Constructed in 1743 after the ‘Black Spring’ famine by John Glin for the Government of Irelandon commission by local landlady Katherine Conolly, the Wonderful Barn is a spectacular corkscrew-shaped grain store built to avoid shortage of grain in case of another famine period. Its construction gave employment to the impoverished local people.
The building, located in Leixlip, County Kildare, is 22,25 meters high and there are 94 limestone steps to the top from the 11 meters-diameter base. Since 2006 the Wonderful Barn is placed on the World Monuments List of 100 Most Endangered Monuments.
Some of the Northern Ireland’s neighborhoods are still divided by walls: the Peace Walls (or Peace Lines) separate the nationalists/Catholics/Irish from the loyalists/Protestants/British people.
Most of them are in Belfast, others are also existing in Portadown, Derry and Lurgan, with a total length of around 34 km; some of them have gates that are opened only during daylight.
The walls were initially built as a temporary structure to avoid the violence episodes; the first peace line is dating back to 1969 in Belfast after the riot that had involved nationalists, loyalists and police that caused more than 150 homes destroyed, almost two thousand families evacuated, 8 killed and more than 700 injured people.
The number of the walls have raised from less than 20 in the early 1990s to more than one hundred nowadays; there was also an increase after the Irish-British Good Friday Agreement of the 10th April 1998.
According to the public local opinion, the walls are still necessary to maintain the peace and avoid the violence in those areas: the majority of the people still think that more time is needed to change the mentality that has caused lots of conflicts in the past.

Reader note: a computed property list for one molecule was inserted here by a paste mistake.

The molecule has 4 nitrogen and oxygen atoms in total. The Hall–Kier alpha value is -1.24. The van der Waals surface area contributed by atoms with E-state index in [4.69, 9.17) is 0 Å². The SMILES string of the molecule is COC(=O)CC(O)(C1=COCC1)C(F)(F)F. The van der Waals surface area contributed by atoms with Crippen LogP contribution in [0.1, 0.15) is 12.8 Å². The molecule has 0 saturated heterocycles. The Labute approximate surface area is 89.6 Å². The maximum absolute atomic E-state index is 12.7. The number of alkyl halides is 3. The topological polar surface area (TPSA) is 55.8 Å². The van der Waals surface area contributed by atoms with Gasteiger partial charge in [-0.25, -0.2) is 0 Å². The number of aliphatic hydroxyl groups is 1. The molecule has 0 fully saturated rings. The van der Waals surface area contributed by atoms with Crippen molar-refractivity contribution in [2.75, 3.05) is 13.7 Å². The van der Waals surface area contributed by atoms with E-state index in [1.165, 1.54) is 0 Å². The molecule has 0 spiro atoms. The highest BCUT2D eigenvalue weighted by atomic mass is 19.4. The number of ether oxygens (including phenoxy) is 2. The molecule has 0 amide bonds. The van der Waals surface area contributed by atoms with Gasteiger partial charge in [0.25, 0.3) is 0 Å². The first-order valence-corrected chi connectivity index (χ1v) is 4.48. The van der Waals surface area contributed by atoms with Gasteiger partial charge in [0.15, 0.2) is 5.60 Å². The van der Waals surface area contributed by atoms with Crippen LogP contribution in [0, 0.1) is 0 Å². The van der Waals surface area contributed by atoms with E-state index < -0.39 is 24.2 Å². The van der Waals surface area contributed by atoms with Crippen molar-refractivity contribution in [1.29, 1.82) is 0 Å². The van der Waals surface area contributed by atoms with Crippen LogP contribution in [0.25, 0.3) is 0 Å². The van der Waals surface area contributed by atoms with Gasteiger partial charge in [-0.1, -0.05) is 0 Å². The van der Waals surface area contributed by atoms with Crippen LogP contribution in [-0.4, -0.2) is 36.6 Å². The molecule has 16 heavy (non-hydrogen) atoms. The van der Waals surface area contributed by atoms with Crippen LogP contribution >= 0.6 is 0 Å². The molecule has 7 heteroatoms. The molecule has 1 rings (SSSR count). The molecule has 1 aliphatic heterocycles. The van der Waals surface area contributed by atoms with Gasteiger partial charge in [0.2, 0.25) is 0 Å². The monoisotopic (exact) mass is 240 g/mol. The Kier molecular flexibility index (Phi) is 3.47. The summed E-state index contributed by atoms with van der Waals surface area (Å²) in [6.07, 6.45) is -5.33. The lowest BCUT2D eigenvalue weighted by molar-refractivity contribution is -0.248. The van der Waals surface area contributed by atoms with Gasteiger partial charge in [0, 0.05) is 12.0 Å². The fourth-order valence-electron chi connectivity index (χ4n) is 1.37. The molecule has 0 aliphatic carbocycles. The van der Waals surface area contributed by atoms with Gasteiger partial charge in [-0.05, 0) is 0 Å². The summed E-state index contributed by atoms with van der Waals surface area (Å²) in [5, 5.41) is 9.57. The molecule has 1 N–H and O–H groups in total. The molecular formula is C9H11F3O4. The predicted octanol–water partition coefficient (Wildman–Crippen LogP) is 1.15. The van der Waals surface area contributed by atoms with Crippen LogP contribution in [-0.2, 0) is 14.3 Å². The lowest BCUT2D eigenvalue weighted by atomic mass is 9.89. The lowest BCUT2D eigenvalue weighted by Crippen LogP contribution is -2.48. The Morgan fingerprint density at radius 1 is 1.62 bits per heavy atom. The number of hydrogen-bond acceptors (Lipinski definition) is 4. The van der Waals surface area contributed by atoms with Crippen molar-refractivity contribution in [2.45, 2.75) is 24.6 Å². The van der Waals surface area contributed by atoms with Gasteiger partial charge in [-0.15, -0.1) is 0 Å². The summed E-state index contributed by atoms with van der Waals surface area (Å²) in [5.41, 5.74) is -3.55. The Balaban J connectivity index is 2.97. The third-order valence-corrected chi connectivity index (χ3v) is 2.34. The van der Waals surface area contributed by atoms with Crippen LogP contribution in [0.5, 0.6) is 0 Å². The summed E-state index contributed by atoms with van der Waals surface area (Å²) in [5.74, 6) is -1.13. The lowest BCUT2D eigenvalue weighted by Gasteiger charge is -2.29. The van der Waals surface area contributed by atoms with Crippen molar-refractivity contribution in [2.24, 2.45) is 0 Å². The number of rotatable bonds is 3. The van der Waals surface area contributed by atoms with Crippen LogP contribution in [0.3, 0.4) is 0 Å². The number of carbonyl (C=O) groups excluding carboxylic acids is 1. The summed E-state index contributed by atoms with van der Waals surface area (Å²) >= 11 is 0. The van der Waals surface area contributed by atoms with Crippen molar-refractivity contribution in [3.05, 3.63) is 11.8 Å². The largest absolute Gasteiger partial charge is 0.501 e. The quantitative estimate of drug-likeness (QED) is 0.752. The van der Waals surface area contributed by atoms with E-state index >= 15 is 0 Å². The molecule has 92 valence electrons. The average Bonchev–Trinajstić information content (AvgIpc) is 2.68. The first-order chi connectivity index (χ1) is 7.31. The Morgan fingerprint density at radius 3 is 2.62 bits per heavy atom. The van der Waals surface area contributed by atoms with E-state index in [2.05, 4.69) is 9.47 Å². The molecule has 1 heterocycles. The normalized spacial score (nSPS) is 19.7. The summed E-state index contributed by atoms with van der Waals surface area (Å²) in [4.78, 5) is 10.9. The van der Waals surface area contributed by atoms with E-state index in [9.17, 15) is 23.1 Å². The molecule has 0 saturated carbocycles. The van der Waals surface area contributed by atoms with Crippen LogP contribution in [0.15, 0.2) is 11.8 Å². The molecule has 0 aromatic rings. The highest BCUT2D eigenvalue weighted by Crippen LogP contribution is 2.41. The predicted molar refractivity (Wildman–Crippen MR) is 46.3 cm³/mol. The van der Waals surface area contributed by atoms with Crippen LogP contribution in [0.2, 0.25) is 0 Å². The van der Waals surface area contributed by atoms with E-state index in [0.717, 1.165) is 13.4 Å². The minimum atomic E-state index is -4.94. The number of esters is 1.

In September 2017, the Northern Ireland Department of Justice published its Interface Programme, which intention is removing all the structures by 2023.
Reading the messages of thousands of people marked on the Peace Walls, it is evident that the thought of the people, with or without walls, is still aimed at peace.
The Lough Tay, located in the Wicklow Mountains, about 50 km south from Dublin, is also known as the Guinness Lake due to its shape and colours.
The white sandy beach on the northern coast makes the Guinness foam. The brown colour of the water close to the beach (due to the water coming from the streams that rise on peat covered uplands) complete the incredible visual similarity to the famous Irish pint.
You can see the lake from the R759 scenic route, or if you want a better view from the top, take the walking trail towards the Luggala mountain (accessible from the R115 — the best scenic drive in the Wicklow mountains) or the Djouce mountain, one of the most spectacular walks in the Wicklow Mountains, from which you can see the whole Dublin bay and, on a clear sky day, also the Welsh coastline.
The Lough Tay beach was chosen in 2013 as the set for the village of Kattegat in the Vikings tv series.
The Croagh Patrick (also known as “The Reek”), whose names means (St.) Patrick’s stack, is considered the holiest mountain in Ireland.
It is located in County Mayo on the Wild Atlantic Way, overlooking the Clew Bay; 764 meters high, it is the 4th highest mountains of the region.
Since the Stone Age the mountain carries on a tradition of pilgrimage; still nowadays every year (the last Friday and Sunday of July and the 15th of August) thousands of pilgrims ascend to the summit, where is believed Saint Patrick fasted for forty days in 441 AD. According to the tradition, the pilgrims should climb the mountain barefoot.
The view of the Clew Bay and the charming town of Westport from the top is absolutely outstanding. The 7km round trip walk trail starts from the Murrisk car park.
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